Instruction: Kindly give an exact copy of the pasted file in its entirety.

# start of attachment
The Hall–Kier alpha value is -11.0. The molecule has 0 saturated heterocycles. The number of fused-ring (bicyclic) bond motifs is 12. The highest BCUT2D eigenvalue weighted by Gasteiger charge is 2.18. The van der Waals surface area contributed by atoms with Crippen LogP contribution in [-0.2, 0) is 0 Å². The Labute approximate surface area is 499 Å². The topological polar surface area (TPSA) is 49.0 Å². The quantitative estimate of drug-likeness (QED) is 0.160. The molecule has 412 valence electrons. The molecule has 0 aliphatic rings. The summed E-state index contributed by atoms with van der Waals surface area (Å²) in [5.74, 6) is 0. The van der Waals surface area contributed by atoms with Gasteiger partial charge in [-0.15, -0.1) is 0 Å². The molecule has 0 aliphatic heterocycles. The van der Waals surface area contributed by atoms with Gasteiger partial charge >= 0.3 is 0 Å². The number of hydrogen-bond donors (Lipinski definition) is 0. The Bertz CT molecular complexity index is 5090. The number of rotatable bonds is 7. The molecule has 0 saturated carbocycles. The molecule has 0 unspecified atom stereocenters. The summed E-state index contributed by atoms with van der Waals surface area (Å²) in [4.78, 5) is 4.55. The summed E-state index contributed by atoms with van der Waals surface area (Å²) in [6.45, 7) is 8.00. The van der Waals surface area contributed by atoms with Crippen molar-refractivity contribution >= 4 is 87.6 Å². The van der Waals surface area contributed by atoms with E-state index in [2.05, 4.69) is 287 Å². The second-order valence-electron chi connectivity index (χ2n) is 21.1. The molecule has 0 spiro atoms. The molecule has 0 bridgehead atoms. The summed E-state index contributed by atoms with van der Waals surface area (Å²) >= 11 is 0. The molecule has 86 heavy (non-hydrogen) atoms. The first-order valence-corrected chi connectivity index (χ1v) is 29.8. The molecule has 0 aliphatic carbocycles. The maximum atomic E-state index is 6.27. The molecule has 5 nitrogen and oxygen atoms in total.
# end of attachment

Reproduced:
The Hall–Kier alpha value is -11.0. The molecule has 0 saturated heterocycles. The number of fused-ring (bicyclic) bond motifs is 12. The highest BCUT2D eigenvalue weighted by Gasteiger charge is 2.18. The van der Waals surface area contributed by atoms with Crippen LogP contribution in [-0.2, 0) is 0 Å². The Labute approximate surface area is 499 Å². The topological polar surface area (TPSA) is 49.0 Å². The quantitative estimate of drug-likeness (QED) is 0.160. The molecule has 412 valence electrons. The molecule has 0 aliphatic rings. The summed E-state index contributed by atoms with van der Waals surface area (Å²) in [5.74, 6) is 0. The van der Waals surface area contributed by atoms with Gasteiger partial charge in [-0.15, -0.1) is 0 Å². The molecule has 0 aliphatic heterocycles. The van der Waals surface area contributed by atoms with Gasteiger partial charge >= 0.3 is 0 Å². The number of hydrogen-bond donors (Lipinski definition) is 0. The Bertz CT molecular complexity index is 5090. The number of rotatable bonds is 7. The molecule has 0 saturated carbocycles. The molecule has 0 unspecified atom stereocenters. The summed E-state index contributed by atoms with van der Waals surface area (Å²) in [4.78, 5) is 4.55. The summed E-state index contributed by atoms with van der Waals surface area (Å²) in [6.45, 7) is 8.00. The van der Waals surface area contributed by atoms with Crippen molar-refractivity contribution >= 4 is 87.6 Å². The van der Waals surface area contributed by atoms with E-state index in [2.05, 4.69) is 287 Å². The second-order valence-electron chi connectivity index (χ2n) is 21.1. The molecule has 0 spiro atoms. The molecule has 0 bridgehead atoms. The summed E-state index contributed by atoms with van der Waals surface area (Å²) >= 11 is 0. The molecule has 86 heavy (non-hydrogen) atoms. The first-order valence-corrected chi connectivity index (χ1v) is 29.8. The molecule has 0 aliphatic carbocycles. The maximum atomic E-state index is 6.27. The molecule has 5 nitrogen and oxygen atoms in total.